a long time reader of science books I was immediately attracted to this book
due to its great title – titles are important, take note publishers. The last
science book I read was the great The Fifth Miracle by Paul Davies, which
was an examination of how life evolved. Cochran and Harpending’s book promised
an argument against the long held theory that humans stopped evolving fifty
thousand years ago, just after emerging out of Africa. The book describes
itself as the “…the latest edition to the fast emerging discipline of
biohistory.” There’s been quite a
bit of news
related to this area lately, so I thought that it was time to give it a read.
book opens with a refutation of “conventional wisdom”, with the authors
claiming that human evolution has accelerated in the last ten thousand years due
to various selection pressures, such as agriculture, geographic expansion and
climate change. They go on to examine the period that started fifty to forty
thousand years ago when modern humans moved into the European territories of
the Neanderthal. Ten thousand years later the Neanderthal were extinct and
humans were flourishing. No one knows for sure but it seems that humans
displayed better adaptations such as advanced language, tools and hunting
techniques. There is convincing genetic evidence that we interbreed with
Neanderthals and picked up and kept various advantageous genes – just ask Ozzy
ensuing four chapters examine the impact of the advent of agriculture some ten
thousand years ago and how the changes to what we ate affected our genetic
makeup; the genetic flow of humanity as expressed by selective sweeps of
particular genes and also the impact of expansion on humans throughout the
globe. A succinct summary - but if you want to know the facts then read the
book! But is it worth reading?
ideas presented in The 10,000 Year Explosion are certainly well argued. The
authors blend history, archaeology, paleontology and biology to weave their arguments
convincingly. They refer to their work as “genetic history” – a “new kind of
history.” This is all very well but unfortunately the flaw of this book is that
the writing style is relatively bland. There is an effort to engage and give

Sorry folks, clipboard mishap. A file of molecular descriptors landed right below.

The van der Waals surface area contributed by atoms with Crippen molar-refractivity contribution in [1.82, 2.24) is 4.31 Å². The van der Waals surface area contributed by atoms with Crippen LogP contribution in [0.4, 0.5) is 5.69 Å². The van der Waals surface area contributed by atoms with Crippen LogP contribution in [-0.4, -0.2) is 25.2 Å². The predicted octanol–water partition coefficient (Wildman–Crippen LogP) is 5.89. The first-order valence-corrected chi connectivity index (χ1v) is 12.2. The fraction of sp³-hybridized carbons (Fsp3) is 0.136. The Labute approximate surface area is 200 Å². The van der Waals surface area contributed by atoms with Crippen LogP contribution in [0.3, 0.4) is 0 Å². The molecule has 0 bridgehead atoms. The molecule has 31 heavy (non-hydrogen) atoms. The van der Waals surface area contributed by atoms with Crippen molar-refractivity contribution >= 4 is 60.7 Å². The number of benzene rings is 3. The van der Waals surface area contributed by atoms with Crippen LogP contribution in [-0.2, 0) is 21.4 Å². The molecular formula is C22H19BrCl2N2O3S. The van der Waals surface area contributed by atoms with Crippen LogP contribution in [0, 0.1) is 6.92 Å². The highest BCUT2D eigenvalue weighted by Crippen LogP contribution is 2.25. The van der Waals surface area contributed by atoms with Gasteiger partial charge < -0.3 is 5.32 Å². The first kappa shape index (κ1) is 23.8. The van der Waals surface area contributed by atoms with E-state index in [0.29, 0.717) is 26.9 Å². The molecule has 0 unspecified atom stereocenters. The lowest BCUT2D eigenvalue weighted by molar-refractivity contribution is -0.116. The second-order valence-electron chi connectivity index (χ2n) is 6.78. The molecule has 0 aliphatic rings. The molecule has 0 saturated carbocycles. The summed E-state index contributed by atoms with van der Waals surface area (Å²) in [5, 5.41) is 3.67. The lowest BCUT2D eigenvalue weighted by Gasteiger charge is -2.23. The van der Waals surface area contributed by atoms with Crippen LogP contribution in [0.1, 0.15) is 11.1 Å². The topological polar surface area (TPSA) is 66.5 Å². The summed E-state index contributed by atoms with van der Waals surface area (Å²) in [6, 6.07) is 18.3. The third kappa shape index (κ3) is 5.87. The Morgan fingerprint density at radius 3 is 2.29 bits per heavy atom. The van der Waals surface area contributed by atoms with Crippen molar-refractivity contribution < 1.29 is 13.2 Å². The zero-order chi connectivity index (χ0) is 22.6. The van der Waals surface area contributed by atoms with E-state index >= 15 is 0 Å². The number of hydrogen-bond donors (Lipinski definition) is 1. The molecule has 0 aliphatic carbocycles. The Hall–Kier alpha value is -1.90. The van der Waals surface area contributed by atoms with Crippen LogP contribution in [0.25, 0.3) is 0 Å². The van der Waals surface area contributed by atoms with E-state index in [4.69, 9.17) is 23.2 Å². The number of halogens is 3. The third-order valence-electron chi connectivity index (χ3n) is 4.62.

the facts some personality, but as interested as I was in the arguments
presented I often found myself bored. I believe that writing popular science is
a tricky thing, because, after all, you don’t want to dumb it down; but also
you don’t want to put the average reader off either. After reading this book I
appreciate science writers such as Paul Davies
and Marcus Chown for their efforts to
both explain and engage.
10,000 Year Explosion ends with a case study of the Ashkenazi Jews – Jews that
were confined to Europe from medieval times and that were restricted to money
lending and clerical professions; the kind of jobs that required a certain
level of intelligence. The combination of the demands of their profession and
their tendency to marry within their faith meant that the European Jews were
selected for a higher intelligence than Jews in the Middle East. Five hundred
or so years later descendants of this group were making the major scientific
breakthroughs throughout many disciplines and they also displayed higher IQs
than other groups. A fascinating case study, but once again the bland writing
created a nagging sense of boredom.
story of human evolution is an amazing tale to behold - one that’s obsessed me
on and off for years. It’s compelling, fascinating and most of all it’s our
story. Unfortunately this book does not really capture the sense of wonder that
our story can engender, which is a shame. Read this book if you want the facts,
but perhaps look elsewhere if you want to feel that elusive sense of wonder.
Although I was slightly disappointed overall, the one interesting thing this
book did do for me was to make me ponder just how our present point in human
evolutionary history will be viewed in five hundred years; and that’s not such
a bad thing.